Producing a video game is expensive; it’s difficult to find a financial balance to pay the team wages for two years of development. And of course, find and motivate a team of experienced people. I invite you to check our Facebook page, there’s a photograph of the team.
I am a huge sucker for any game with cards and deck building. Did you ever want to just have a normal turned-based combat system, or were cards an important element from the beginning?
Cards were an important element from the beginning. It comes from the dungeon building side; it was a fact that we must have a card styled combat to stay consistent. Obviously, cards work well in a turn-based rogue-lite. This point has been confirmed by the success of Slay the Spire.
In the trailer, it suggests that you can fight enemies with friends. Will the game feature any kind of co-op mode or multiplayer element?
Yeah, we’d love to implement multiplayer but this mechanic needs a lot of time to be properly done. It’s on our roadmap, maybe quickly after the release, it’s all depending on the community feedback. For the moment we’re focusing on NPCs to help the main character in his adventure.
Let’s shift focus over to Seenapsis Studio. After looking over your company website it seems that you have a pretty small team. But it looks like you guys have a solid amount of experience. What’s it like at the studio? Can you give us a day in the life of a Synopsis employee?
We have a core team that’s enthusiastic and skilled; it is fun to work in a relaxed atmosphere with competent people.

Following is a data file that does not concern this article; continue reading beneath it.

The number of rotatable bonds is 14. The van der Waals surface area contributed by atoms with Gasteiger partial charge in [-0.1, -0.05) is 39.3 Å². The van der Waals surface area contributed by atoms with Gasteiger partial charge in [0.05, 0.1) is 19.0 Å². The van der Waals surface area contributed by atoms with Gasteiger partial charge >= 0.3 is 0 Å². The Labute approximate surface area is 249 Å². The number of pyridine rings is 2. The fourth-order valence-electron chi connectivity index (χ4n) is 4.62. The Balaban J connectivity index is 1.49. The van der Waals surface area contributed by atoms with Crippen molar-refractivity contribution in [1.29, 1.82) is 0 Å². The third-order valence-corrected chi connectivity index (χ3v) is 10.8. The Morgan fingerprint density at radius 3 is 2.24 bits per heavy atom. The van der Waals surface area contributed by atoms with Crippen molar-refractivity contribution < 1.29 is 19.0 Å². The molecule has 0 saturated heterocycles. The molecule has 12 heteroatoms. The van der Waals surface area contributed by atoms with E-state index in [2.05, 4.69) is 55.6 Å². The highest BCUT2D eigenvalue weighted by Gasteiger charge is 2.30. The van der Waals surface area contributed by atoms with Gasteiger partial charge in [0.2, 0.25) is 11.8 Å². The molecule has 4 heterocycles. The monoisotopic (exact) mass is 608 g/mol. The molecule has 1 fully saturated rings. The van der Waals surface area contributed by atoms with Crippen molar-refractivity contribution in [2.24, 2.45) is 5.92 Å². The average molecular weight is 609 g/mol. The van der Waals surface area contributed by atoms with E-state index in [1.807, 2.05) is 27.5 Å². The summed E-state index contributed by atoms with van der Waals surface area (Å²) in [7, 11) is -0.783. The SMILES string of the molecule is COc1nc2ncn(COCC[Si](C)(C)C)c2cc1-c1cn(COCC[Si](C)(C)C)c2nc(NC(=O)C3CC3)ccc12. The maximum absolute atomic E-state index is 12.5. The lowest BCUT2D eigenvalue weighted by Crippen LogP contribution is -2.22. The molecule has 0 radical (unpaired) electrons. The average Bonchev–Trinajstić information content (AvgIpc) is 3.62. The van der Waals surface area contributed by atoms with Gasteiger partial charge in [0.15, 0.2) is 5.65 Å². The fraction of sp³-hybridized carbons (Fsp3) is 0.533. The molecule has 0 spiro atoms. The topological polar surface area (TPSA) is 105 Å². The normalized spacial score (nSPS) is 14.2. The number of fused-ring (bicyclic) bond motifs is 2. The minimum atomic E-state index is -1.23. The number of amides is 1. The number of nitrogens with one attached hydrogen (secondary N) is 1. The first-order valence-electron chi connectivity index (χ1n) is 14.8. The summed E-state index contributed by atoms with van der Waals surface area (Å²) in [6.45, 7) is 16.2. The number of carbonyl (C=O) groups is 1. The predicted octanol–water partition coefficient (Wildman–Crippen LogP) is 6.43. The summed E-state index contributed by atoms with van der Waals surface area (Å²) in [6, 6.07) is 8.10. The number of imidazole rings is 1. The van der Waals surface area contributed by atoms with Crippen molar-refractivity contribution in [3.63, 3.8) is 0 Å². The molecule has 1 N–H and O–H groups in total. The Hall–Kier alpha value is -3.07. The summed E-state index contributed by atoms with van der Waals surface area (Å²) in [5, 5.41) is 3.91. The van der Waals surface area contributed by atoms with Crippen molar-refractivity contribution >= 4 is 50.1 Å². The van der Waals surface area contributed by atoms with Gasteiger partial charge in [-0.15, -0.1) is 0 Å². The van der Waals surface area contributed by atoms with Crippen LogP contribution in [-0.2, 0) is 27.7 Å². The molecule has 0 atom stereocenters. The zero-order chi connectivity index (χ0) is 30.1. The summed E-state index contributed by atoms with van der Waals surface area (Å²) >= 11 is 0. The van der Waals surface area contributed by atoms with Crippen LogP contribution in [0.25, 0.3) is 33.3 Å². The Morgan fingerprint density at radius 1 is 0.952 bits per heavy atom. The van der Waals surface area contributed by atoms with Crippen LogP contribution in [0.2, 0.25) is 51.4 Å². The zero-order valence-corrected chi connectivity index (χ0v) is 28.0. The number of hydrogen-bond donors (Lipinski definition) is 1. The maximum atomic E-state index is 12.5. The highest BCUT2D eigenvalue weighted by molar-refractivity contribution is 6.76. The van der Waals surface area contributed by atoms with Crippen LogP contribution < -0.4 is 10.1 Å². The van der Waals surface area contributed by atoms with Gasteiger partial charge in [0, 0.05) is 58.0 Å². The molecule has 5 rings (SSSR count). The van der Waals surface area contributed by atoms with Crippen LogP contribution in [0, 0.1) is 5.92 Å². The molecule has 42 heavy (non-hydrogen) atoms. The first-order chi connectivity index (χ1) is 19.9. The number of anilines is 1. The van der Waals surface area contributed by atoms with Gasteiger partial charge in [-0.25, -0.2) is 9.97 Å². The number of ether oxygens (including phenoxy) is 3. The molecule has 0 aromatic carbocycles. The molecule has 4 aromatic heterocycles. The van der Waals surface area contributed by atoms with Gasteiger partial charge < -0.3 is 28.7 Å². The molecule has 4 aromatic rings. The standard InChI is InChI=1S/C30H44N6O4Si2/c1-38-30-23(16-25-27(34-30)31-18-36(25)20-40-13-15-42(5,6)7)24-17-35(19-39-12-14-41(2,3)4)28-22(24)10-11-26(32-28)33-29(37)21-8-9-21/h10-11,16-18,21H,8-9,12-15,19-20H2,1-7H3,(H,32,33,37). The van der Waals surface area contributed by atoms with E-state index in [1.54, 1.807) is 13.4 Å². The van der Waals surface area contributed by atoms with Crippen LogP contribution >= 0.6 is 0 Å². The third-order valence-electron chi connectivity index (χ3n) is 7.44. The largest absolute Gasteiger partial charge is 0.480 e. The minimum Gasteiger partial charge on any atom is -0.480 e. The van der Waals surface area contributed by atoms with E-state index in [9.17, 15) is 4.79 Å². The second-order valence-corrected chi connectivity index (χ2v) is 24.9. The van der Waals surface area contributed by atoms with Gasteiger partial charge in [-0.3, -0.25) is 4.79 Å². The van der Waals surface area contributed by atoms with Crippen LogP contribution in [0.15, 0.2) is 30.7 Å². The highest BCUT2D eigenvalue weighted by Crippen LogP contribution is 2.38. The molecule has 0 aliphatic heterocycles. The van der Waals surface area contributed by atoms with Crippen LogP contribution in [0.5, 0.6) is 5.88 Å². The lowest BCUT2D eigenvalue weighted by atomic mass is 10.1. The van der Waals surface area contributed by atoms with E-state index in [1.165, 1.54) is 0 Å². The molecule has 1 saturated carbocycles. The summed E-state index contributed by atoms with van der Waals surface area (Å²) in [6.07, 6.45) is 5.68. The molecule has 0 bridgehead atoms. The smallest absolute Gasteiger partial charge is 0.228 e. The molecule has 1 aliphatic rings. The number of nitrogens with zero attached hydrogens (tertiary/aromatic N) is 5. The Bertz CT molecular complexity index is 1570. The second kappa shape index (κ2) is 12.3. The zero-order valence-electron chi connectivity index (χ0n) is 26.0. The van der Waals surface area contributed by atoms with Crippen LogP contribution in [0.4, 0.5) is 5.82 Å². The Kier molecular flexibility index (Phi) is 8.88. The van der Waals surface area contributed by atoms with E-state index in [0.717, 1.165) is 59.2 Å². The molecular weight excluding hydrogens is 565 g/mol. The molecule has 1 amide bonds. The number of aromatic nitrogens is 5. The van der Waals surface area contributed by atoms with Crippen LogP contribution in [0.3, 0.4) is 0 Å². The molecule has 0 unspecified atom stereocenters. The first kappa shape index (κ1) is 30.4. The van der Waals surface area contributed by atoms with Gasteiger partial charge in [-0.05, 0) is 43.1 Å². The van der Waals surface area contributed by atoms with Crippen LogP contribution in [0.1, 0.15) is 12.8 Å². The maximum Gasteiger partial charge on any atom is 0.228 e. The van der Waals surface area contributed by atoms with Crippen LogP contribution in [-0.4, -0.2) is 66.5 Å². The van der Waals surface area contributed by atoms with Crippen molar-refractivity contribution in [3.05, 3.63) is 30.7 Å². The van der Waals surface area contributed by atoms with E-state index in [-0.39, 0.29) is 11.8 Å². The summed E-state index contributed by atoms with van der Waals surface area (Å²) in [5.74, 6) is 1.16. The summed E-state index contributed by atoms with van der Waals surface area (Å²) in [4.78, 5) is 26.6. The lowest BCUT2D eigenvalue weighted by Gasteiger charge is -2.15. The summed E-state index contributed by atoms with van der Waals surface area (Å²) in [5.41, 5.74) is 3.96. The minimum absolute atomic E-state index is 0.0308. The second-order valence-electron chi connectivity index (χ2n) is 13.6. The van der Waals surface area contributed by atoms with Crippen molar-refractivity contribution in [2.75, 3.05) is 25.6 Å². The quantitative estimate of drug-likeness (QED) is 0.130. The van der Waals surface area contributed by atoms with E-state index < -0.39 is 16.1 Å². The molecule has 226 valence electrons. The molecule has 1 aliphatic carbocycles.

A day in the life of Synopsis?
We have objectives defined for 10 days. So daily tasks must fit into those objectives.
We all begin our journey by a short and written explanation of yesterday’s work and what you aim to do today. The goal is to inform the rest of the team about the priority and if teamwork is required. We are physically split into two different offices, so good communication is mandatory.
I also see you guys offer other services like web development, graphic design and things like that. Does that work ever hinder the progress of the game? Or do you guys have a good balance?
Currently, we are focused on the alpha. So, resources are put into the production process. As we have the money for that, we hurry up to reach the best playable demo. After that, we will have to find a partnership with a publisher to reach a final high level of polish. A lot of things can go wrong, so we hope not to be forced to provide services to others companies.
Okay, back over to A Long Way Down. I did notice in one of the screenshots that the big bad enemy guy is also holding cards. Can you guys give us any information on this big baddie? He looks menacing.
He should be the big bad guy … or not … no spoilers ☺
Thank you for answering our silly questions! Can you give us any sneak peek at the game or any teasers that we haven’t seen yet?
Stay tuned. A closed alpha is coming really soon (end of July).
We have a discord too. We will be pleased to welcome you here
We will show our game at the Gamescom too, come see us!